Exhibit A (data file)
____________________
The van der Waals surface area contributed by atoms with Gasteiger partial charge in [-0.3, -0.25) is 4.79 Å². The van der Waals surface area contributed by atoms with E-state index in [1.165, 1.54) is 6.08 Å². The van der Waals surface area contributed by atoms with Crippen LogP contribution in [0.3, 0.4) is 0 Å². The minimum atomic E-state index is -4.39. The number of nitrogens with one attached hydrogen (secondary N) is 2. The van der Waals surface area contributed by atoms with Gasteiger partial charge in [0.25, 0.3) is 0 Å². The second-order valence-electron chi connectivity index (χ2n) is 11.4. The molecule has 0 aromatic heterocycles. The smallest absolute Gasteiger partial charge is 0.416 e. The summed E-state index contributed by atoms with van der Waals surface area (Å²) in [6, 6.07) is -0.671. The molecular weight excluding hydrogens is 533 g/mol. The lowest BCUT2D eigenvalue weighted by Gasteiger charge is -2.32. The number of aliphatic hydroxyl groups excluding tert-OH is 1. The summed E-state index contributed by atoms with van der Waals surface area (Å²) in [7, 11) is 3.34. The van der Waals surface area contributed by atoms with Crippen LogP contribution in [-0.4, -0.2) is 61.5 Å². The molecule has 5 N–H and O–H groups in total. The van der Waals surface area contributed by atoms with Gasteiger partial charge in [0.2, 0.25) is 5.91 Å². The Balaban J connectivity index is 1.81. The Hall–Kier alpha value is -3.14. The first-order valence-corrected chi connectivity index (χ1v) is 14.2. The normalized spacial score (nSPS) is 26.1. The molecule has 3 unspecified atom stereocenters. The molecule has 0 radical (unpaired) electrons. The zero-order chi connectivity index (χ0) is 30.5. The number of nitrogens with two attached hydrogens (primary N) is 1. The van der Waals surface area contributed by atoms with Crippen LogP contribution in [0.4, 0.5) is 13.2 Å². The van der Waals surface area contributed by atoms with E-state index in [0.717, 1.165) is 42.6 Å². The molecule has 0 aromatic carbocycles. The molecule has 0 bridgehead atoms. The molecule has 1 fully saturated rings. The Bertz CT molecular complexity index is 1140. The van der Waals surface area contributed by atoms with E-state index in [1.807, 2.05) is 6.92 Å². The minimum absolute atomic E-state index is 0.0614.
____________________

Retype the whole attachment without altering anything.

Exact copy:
The van der Waals surface area contributed by atoms with Gasteiger partial charge in [-0.3, -0.25) is 4.79 Å². The van der Waals surface area contributed by atoms with E-state index in [1.165, 1.54) is 6.08 Å². The van der Waals surface area contributed by atoms with Crippen LogP contribution in [0.3, 0.4) is 0 Å². The minimum atomic E-state index is -4.39. The number of nitrogens with one attached hydrogen (secondary N) is 2. The van der Waals surface area contributed by atoms with Gasteiger partial charge in [0.25, 0.3) is 0 Å². The second-order valence-electron chi connectivity index (χ2n) is 11.4. The molecule has 0 aromatic heterocycles. The smallest absolute Gasteiger partial charge is 0.416 e. The summed E-state index contributed by atoms with van der Waals surface area (Å²) in [6, 6.07) is -0.671. The molecular weight excluding hydrogens is 533 g/mol. The lowest BCUT2D eigenvalue weighted by Gasteiger charge is -2.32. The number of aliphatic hydroxyl groups excluding tert-OH is 1. The summed E-state index contributed by atoms with van der Waals surface area (Å²) in [7, 11) is 3.34. The van der Waals surface area contributed by atoms with Crippen LogP contribution in [-0.4, -0.2) is 61.5 Å². The molecule has 5 N–H and O–H groups in total. The van der Waals surface area contributed by atoms with Gasteiger partial charge in [0.2, 0.25) is 5.91 Å². The Balaban J connectivity index is 1.81. The Hall–Kier alpha value is -3.14. The first-order valence-corrected chi connectivity index (χ1v) is 14.2. The normalized spacial score (nSPS) is 26.1. The molecule has 3 unspecified atom stereocenters. The molecule has 0 radical (unpaired) electrons. The zero-order chi connectivity index (χ0) is 30.5. The number of nitrogens with two attached hydrogens (primary N) is 1. The van der Waals surface area contributed by atoms with Crippen LogP contribution in [0.4, 0.5) is 13.2 Å². The van der Waals surface area contributed by atoms with E-state index in [0.717, 1.165) is 42.6 Å². The molecule has 0 aromatic carbocycles. The molecule has 0 bridgehead atoms. The molecule has 1 fully saturated rings. The Bertz CT molecular complexity index is 1140. The van der Waals surface area contributed by atoms with E-state index in [1.807, 2.05) is 6.92 Å². The minimum absolute atomic E-state index is 0.0614.